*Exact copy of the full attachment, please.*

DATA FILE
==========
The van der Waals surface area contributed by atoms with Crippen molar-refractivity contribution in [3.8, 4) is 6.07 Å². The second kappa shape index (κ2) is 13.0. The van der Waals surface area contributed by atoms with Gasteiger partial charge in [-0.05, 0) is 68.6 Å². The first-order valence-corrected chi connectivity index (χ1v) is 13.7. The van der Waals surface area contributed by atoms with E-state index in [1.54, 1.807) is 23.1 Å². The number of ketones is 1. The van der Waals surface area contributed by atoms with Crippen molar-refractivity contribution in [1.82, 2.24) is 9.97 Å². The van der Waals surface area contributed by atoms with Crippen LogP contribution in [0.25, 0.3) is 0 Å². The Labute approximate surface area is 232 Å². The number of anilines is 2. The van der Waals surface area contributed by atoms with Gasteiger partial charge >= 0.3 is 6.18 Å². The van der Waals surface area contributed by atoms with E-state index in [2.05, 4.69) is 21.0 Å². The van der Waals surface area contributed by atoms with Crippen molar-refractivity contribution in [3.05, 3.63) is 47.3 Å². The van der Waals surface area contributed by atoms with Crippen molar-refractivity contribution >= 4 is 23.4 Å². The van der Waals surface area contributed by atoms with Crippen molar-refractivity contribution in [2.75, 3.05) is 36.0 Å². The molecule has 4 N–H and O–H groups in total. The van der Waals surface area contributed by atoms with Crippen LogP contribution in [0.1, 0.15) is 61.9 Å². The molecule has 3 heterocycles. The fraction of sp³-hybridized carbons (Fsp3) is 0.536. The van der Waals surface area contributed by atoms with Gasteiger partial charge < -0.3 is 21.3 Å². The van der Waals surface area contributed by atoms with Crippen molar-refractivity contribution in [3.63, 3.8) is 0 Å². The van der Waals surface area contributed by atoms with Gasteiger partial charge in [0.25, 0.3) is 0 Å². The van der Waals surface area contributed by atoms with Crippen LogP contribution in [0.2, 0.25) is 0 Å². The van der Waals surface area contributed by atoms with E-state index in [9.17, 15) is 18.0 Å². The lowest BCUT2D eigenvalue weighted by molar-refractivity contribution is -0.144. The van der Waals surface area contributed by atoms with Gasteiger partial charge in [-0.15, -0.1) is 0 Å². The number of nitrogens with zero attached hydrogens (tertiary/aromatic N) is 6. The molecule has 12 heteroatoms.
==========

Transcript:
The van der Waals surface area contributed by atoms with Crippen molar-refractivity contribution in [3.8, 4) is 6.07 Å². The second kappa shape index (κ2) is 13.0. The van der Waals surface area contributed by atoms with Gasteiger partial charge in [-0.05, 0) is 68.6 Å². The first-order valence-corrected chi connectivity index (χ1v) is 13.7. The van der Waals surface area contributed by atoms with E-state index in [1.54, 1.807) is 23.1 Å². The number of ketones is 1. The van der Waals surface area contributed by atoms with Crippen molar-refractivity contribution in [1.82, 2.24) is 9.97 Å². The van der Waals surface area contributed by atoms with Crippen LogP contribution in [0.25, 0.3) is 0 Å². The Labute approximate surface area is 232 Å². The number of anilines is 2. The van der Waals surface area contributed by atoms with Gasteiger partial charge >= 0.3 is 6.18 Å². The van der Waals surface area contributed by atoms with E-state index in [2.05, 4.69) is 21.0 Å². The van der Waals surface area contributed by atoms with Crippen molar-refractivity contribution in [3.05, 3.63) is 47.3 Å². The van der Waals surface area contributed by atoms with Crippen molar-refractivity contribution >= 4 is 23.4 Å². The van der Waals surface area contributed by atoms with Crippen molar-refractivity contribution in [2.75, 3.05) is 36.0 Å². The molecule has 4 N–H and O–H groups in total. The van der Waals surface area contributed by atoms with Crippen LogP contribution in [0.1, 0.15) is 61.9 Å². The molecule has 3 heterocycles. The fraction of sp³-hybridized carbons (Fsp3) is 0.536. The van der Waals surface area contributed by atoms with Gasteiger partial charge < -0.3 is 21.3 Å². The van der Waals surface area contributed by atoms with Crippen molar-refractivity contribution in [3.63, 3.8) is 0 Å². The van der Waals surface area contributed by atoms with Gasteiger partial charge in [0.25, 0.3) is 0 Å². The van der Waals surface area contributed by atoms with Crippen LogP contribution in [0.2, 0.25) is 0 Å². The van der Waals surface area contributed by atoms with E-state index in [9.17, 15) is 18.0 Å². The lowest BCUT2D eigenvalue weighted by molar-refractivity contribution is -0.144. The van der Waals surface area contributed by atoms with Gasteiger partial charge in [-0.15, -0.1) is 0 Å². The number of nitrogens with zero attached hydrogens (tertiary/aromatic N) is 6. The molecule has 12 heteroatoms.